Written evidence submitted by [a member of the public]

[Note: This evidence has been redacted by the Committee. Text in square brackets has been inserted where text has been redacted.]


Home Education Consultation: evidence



I am a home-educating parent and I know a number of other home-educating families. My oldest child has made the transition which we had planned to school for the 6th Form.


I can therefore say in the light of her experience with GCSE exams and of feedback from her new school that for her home-education has been a great success, and your younger siblings are following the same trajectory.


Advantages of home education


We as parents have taught the children personally and gradually introduced professional tutors as well as their education progressed.


With or without professional input the advantages of home education are very evident:



In general our tutors, and now our oldest’s school, agree with the very common assessment of home-educated children, that they are tend to be more outgoing, articulate, independent, and academically advanced.


Home education certainly involves loss as well as gain: schools offer greater classroom experience with peers, and in most cases a wider range of teachers and subjects, for example. Some of these can be mixed blessings (notably with the problems of bullying and lack of continuity with teachers), and some can be compensated for to some extent (for example by the experience of summer schools). It seems logical and right that parents should be the ones to assess how to balance these considerations in the context of the personality, needs, and desires, of each child, and it is common with home-educating families that children go into school at whatever point the advantages seem to outweigh the disadvantages.



Registration and Inspection


It is hard to know exactly what is to be gained by compulsory registration and termly inspection as set out in the proposals under consultation.


Both processes would involve considerable extra work for local authorities, and in deciding where to direct scarce resources it seems perverse to expend them on a group, home-educated children, who are less in need than others. It is well established that home-educated children as a group are less likely to suffer bullying, domestic abuse, or educational disadvantage, than the average child, let alone by comparison with other groups of children who might be identified, such as those in poverty or experiencing family breakdown.


See for example this study: https://www.personalisededucationnow.org.uk/wp-content/uploads/2015/02/home-education-and-the-safeguarding-myth-signed.WCW_-1.pdf


Within the group of home-educated children there are no doubt some who would benefit from support or intervention, but local authorities have the legal means and the information needed to help this small minority, as the above study indicates. The idea that there are unidentified children being home-educated in serious need of outside help is not borne out by the facts.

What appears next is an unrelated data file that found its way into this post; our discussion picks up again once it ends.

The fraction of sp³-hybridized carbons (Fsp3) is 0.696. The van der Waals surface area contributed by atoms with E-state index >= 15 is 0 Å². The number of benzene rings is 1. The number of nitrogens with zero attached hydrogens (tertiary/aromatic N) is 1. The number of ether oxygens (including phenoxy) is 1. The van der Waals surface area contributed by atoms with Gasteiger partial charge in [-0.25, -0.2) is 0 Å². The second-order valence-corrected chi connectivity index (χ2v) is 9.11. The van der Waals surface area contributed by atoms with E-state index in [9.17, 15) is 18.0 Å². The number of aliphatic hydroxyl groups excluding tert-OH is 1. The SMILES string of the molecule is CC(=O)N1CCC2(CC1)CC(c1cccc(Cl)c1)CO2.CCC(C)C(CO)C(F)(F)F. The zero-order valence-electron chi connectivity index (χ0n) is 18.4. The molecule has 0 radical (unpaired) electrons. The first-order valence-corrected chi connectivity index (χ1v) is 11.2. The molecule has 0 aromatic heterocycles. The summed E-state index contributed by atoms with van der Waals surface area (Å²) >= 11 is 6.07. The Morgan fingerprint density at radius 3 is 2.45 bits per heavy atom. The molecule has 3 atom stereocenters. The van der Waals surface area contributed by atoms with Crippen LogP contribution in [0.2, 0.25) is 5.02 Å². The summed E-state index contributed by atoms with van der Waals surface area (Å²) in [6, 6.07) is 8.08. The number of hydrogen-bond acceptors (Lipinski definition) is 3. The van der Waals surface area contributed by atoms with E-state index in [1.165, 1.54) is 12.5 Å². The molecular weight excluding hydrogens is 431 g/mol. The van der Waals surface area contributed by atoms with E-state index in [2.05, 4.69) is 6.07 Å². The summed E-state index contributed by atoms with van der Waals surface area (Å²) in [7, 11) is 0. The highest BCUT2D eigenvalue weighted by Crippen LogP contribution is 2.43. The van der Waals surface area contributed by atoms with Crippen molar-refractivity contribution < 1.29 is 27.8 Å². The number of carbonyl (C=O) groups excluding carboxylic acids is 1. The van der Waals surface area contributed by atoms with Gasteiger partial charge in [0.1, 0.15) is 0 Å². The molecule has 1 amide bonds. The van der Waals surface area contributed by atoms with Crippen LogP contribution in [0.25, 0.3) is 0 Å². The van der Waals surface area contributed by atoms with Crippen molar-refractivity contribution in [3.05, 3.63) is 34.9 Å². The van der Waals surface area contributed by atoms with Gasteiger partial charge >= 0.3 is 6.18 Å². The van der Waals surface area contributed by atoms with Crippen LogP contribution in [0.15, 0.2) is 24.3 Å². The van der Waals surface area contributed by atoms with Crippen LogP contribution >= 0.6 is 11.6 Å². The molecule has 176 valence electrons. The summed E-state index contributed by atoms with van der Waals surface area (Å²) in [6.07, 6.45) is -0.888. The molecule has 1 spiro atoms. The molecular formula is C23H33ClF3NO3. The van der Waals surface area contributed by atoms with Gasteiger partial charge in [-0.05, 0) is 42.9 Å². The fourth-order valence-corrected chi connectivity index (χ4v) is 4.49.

On the other hand, compulsory registration and inspection do suggest an attitude of suspicion, and perhaps even of hostility, towards home-educating families, which is clearly unjust and could easily be counter-productive in terms of gaining the trust and cooperation of families who may have had bad experiences of schools.


To amplify this last point, home-education is sometime adopted, perhaps as a short-term measure, as a response to serious academic problems or bullying in school: this is a vital safety-valve for the school system which helps those who are falling between the cracks of official provision. There are many practical and psychological barriers to parents contemplating such a move, however, and it would wholly wrong to magnify these with bureaucratic barriers as well, and above all to give the impression that the same ‘educational establishment’ which has failed a child has some kind of veto over parents making alternative arrangements. However professionally objective an inspection regime is, this impression will be difficult to avoid.


I would suggest that scarce educational resources should be allocated towards those most in genuine need. As things are, home-educated children already receive far more than their fair share of official ‘referrals’ than other children, despite being far less likely to need them (a point demonstrated by the study linked to above).


Having said that, help with the fees for public examinations would be welcome. It seems most unfair that parents who have not called on the resources of the state for their children’s education should be asked to pay exam boards many hundreds of pounds if they want their children to get GCSEs or A-levels. Indeed there seems no justification for charging UK residents for UK examinations, more than a nominal sum, or up to some limit.


October 2020